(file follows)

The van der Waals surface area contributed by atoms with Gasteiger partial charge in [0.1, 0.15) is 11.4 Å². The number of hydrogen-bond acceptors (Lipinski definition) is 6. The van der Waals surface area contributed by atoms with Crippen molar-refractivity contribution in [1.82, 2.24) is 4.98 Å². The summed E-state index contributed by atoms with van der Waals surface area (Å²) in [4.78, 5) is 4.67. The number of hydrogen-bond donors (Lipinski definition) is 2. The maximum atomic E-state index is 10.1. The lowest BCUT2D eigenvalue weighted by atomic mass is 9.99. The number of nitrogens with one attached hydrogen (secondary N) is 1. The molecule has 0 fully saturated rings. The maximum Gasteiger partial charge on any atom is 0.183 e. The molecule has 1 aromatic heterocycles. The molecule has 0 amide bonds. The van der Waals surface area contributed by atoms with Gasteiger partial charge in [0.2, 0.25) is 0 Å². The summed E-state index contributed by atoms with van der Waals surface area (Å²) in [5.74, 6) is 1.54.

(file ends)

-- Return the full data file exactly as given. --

The van der Waals surface area contributed by atoms with Gasteiger partial charge in [0.1, 0.15) is 11.4 Å². The number of hydrogen-bond acceptors (Lipinski definition) is 6. The van der Waals surface area contributed by atoms with Crippen molar-refractivity contribution in [1.82, 2.24) is 4.98 Å². The summed E-state index contributed by atoms with van der Waals surface area (Å²) in [4.78, 5) is 4.67. The number of hydrogen-bond donors (Lipinski definition) is 2. The maximum atomic E-state index is 10.1. The lowest BCUT2D eigenvalue weighted by atomic mass is 9.99. The number of nitrogens with one attached hydrogen (secondary N) is 1. The molecule has 0 fully saturated rings. The maximum Gasteiger partial charge on any atom is 0.183 e. The molecule has 1 aromatic heterocycles. The molecule has 0 amide bonds. The van der Waals surface area contributed by atoms with Gasteiger partial charge in [0.2, 0.25) is 0 Å². The summed E-state index contributed by atoms with van der Waals surface area (Å²) in [5.74, 6) is 1.54.